It’s seemingly unavoidable. Sugar sneaks its way into our system through well-known sources like chocolate chip cookies, ice cream sandwiches and sprinkled donuts. But our cravings for sweets are also fueled through less obvious foods such as flavored yogurt, crackers and instant oatmeal. Sugar is as inescapable as the back-to-work slump you feel every Sunday night.
Perhaps right now, you’re on a “low sugar” or “no sugar” diet. But what does that mean? Is it possible (and safe) to eliminate sugar entirely? Before you swear off sweets for good, let’s separate fact from fiction and learn more about the role of sugar in our bodies.
Is Sugar Bad?
While we tend to categorize foods into “good” or “bad,” it doesn’t matter what kind of carbohydrate you eat — it eventually gets broken down into simple sugars in the bloodstream. However, minimally processed carbohydrates are preferred over refined carbs because of their higher micronutrient and fiber content.
Whole-food carbs also improve our sense of fullness and have a higher thermic effect (the calories expended during digestion). They support the management of blood sugar levels and healthy body composition. Our brains and central nervous systems rely on glucose for fuel, performing best with a continual supply. Carbs are required for optimal functioning, enabling you to get through the day while also making progress toward your fitness goals.
The Risks of Excess
Refined carbohydrates are generally low in nutrients and fiber. They enter the body very quickly, causing an increase in blood sugar levels, blood triglycerides, LDL cholesterol, inflammation and insulin resistance. Signs of excess sugar consumption include constant cravings, low energy, unexplained bloating and a weakened immune system. Research also indicates a connection between elevated sugar intake and premature aging resulting from long-term damage to skin proteins.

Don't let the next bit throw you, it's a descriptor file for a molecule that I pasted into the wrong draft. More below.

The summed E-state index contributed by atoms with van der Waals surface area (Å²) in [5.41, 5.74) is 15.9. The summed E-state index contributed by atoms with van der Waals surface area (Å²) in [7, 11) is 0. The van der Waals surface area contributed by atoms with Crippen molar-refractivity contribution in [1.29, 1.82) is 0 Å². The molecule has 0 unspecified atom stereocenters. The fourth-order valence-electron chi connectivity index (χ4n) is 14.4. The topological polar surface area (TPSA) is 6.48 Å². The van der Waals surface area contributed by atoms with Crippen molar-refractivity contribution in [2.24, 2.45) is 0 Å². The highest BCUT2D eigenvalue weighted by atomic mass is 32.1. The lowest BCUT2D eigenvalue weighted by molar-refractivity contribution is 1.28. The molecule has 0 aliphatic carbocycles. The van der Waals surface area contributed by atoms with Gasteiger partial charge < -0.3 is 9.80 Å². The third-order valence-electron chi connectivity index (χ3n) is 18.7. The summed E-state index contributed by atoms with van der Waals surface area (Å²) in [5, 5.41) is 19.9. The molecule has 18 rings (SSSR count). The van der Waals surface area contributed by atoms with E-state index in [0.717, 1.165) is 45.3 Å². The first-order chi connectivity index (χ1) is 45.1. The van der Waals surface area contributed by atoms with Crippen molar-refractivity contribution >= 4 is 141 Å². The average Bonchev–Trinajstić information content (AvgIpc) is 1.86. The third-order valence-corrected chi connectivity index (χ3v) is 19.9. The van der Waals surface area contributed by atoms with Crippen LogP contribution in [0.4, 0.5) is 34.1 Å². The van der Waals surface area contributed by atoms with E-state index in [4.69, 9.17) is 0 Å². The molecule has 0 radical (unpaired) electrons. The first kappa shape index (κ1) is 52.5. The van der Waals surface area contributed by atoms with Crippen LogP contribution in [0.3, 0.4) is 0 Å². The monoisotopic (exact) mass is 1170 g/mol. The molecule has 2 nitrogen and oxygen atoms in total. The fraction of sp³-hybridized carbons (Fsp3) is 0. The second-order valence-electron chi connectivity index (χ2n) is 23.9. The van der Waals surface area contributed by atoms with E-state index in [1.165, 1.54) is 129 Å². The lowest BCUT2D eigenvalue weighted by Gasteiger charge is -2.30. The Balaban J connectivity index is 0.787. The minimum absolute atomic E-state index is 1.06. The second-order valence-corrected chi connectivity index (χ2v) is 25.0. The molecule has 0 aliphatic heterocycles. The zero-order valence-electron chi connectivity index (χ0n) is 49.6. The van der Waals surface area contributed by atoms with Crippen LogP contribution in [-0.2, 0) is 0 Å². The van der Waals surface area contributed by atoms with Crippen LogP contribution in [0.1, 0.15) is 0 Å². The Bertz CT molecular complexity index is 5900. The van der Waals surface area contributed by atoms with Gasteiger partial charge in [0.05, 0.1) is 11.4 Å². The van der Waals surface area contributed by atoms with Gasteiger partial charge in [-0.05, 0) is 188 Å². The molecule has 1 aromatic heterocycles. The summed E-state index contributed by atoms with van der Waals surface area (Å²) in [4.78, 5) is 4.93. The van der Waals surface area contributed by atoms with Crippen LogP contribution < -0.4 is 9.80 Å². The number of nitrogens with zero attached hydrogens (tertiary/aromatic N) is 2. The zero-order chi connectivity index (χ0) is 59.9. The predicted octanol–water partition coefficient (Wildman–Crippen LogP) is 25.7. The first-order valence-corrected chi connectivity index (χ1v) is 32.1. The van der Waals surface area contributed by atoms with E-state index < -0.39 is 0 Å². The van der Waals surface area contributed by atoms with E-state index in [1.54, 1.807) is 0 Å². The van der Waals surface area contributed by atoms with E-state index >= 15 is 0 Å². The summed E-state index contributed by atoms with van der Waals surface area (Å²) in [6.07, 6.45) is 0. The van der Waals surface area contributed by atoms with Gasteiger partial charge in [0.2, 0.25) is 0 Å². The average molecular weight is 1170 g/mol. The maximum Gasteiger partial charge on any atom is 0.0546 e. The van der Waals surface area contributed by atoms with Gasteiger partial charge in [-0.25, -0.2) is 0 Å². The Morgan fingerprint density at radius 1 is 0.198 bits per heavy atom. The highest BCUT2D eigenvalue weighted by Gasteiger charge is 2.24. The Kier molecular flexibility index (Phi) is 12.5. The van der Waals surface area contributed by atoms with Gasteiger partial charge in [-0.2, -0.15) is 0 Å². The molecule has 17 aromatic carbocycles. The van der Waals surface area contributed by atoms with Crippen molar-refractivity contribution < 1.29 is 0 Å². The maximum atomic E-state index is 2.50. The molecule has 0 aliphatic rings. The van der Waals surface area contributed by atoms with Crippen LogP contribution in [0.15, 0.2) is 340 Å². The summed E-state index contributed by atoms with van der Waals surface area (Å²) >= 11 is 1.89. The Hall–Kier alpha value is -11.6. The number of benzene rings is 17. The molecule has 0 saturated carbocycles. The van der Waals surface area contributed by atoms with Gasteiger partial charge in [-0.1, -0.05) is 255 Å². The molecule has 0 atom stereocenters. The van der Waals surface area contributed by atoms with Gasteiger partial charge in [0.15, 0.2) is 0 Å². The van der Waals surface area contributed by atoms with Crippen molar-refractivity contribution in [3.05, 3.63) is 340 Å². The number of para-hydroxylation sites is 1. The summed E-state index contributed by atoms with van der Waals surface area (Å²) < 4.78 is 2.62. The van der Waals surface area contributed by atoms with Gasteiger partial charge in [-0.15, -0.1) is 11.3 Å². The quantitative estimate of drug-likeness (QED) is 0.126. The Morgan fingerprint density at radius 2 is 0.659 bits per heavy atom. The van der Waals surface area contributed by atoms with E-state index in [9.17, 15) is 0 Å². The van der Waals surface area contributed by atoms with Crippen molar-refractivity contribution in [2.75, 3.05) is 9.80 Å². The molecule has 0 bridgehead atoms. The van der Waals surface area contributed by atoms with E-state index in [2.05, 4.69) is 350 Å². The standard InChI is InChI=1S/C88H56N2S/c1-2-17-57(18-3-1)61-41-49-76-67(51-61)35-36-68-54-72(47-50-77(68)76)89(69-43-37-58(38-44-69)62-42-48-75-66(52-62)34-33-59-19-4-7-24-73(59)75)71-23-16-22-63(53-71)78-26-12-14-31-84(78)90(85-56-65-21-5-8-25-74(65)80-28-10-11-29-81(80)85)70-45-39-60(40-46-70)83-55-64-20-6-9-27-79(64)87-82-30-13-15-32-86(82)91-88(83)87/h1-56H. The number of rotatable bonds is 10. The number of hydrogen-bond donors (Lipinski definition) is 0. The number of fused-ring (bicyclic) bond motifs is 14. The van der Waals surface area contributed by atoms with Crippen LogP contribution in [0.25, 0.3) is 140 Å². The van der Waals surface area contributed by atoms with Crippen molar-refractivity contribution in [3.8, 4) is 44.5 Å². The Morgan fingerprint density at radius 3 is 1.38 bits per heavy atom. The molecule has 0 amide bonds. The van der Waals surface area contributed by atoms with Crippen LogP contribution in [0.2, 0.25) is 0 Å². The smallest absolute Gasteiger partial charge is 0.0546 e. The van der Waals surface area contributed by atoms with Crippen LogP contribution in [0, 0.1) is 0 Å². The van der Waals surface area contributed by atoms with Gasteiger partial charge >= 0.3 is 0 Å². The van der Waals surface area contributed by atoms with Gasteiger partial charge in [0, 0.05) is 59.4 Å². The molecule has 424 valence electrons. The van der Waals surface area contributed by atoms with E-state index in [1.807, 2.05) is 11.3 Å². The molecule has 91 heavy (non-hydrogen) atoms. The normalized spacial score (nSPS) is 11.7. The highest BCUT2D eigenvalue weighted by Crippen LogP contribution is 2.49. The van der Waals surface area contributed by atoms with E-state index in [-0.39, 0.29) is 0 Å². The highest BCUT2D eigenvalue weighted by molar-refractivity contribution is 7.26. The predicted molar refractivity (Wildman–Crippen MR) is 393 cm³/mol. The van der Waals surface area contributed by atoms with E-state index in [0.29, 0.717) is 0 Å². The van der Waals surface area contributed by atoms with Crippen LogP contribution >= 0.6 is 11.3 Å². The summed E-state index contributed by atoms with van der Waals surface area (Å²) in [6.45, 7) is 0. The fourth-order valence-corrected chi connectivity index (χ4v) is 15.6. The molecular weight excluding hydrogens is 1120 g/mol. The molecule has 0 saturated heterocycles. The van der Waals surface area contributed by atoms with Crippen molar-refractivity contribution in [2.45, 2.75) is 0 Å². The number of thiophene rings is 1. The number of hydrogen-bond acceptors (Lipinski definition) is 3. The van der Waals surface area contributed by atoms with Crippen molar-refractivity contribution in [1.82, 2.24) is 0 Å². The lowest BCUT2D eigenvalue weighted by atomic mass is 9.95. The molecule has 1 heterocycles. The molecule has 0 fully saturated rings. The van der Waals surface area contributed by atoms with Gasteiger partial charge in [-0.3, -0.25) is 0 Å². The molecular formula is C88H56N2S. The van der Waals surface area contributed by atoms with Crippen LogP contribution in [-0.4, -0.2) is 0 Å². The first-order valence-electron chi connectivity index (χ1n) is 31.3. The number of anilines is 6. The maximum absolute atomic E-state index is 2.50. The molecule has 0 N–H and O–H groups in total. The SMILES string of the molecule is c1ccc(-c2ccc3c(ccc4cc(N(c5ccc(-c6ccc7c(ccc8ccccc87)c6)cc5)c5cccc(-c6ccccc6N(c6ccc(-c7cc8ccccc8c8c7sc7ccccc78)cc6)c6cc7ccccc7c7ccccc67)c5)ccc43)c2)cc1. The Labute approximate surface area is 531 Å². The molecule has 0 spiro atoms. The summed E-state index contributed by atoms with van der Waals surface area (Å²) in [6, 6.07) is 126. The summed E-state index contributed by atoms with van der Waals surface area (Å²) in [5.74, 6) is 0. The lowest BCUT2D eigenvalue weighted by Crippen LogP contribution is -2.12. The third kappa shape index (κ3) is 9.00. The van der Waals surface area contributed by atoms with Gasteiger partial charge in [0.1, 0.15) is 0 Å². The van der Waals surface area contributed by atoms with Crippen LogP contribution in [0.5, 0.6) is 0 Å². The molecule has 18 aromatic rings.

Taming Your Sweet Tooth
There’s no need to sacrifice your sanity along with your ice cream pints. Moderation is key. Use the following tips to tame your sweet tooth while supporting your performance and progress.
• Include fats and/or protein in your meals and snacks. Consumed alone, carbohydrates are absorbed very quickly and do not keep you feeling full or satisfied for long. Adding a protein or fat source such as olive oil, nut butter or Greek yogurt can help curb those cravings.
• Stop the cycle. Sugar is a quick source of energy, so the more you eat, the more your body begins to rely on it. Introduce healthier whole foods into your diet to reduce the cravings and stop the cycle.
• Drink more water. Dehydration can lead to cravings. Eight 8-ounce glasses of water is widely accepted as the optimal amount of water humans should consume per day. Consider adding REAAL (essential amino acids) to your drink to help control hunger and cravings.
• Go for a walk. Not only will you distract yourself from the urge to snack, but activity also will release endorphins, helping to reduce the craving and improve your mood.
• Sleep well. A lack of sleep is connected to an increase in hormones that lead to cravings for sugary, processed foods.
• Journal. Record your hunger levels and mood in a notebook. Are you eating out of stress? Boredom? Because you’re sad? Identify your triggers so you can change your actions. New actions can lead to new, healthier habits — enabling you to look and feel your best.